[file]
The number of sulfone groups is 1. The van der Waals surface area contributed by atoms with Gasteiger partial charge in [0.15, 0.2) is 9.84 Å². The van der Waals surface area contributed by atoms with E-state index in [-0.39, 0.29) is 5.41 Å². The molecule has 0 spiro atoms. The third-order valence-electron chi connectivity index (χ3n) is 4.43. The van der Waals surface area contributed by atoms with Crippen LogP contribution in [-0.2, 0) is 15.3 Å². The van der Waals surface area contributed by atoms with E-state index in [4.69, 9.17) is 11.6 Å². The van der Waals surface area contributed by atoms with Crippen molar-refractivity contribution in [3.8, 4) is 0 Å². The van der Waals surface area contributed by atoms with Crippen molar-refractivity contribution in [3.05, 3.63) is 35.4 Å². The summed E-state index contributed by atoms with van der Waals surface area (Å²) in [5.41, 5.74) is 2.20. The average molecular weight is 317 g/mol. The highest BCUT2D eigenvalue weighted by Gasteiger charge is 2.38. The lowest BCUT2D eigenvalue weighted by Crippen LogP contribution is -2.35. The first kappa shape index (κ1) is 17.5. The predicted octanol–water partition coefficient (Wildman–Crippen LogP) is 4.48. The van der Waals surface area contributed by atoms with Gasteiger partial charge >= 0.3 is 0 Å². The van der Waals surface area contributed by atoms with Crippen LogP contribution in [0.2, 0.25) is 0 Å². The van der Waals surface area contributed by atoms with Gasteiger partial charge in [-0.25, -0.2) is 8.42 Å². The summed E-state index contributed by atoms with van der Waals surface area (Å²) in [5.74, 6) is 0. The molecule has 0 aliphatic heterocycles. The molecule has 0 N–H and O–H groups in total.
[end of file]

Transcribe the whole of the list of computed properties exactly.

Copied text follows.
The number of sulfone groups is 1. The van der Waals surface area contributed by atoms with Gasteiger partial charge in [0.15, 0.2) is 9.84 Å². The van der Waals surface area contributed by atoms with E-state index in [-0.39, 0.29) is 5.41 Å². The molecule has 0 spiro atoms. The third-order valence-electron chi connectivity index (χ3n) is 4.43. The van der Waals surface area contributed by atoms with Crippen LogP contribution in [-0.2, 0) is 15.3 Å². The van der Waals surface area contributed by atoms with E-state index in [4.69, 9.17) is 11.6 Å². The van der Waals surface area contributed by atoms with Crippen molar-refractivity contribution in [3.8, 4) is 0 Å². The van der Waals surface area contributed by atoms with Crippen molar-refractivity contribution in [3.05, 3.63) is 35.4 Å². The summed E-state index contributed by atoms with van der Waals surface area (Å²) in [5.41, 5.74) is 2.20. The average molecular weight is 317 g/mol. The highest BCUT2D eigenvalue weighted by Gasteiger charge is 2.38. The lowest BCUT2D eigenvalue weighted by Crippen LogP contribution is -2.35. The first kappa shape index (κ1) is 17.5. The predicted octanol–water partition coefficient (Wildman–Crippen LogP) is 4.48. The van der Waals surface area contributed by atoms with Gasteiger partial charge >= 0.3 is 0 Å². The van der Waals surface area contributed by atoms with Crippen LogP contribution in [0.2, 0.25) is 0 Å². The van der Waals surface area contributed by atoms with Gasteiger partial charge in [-0.25, -0.2) is 8.42 Å². The summed E-state index contributed by atoms with van der Waals surface area (Å²) in [5.74, 6) is 0. The molecule has 0 aliphatic heterocycles. The molecule has 0 N–H and O–H groups in total.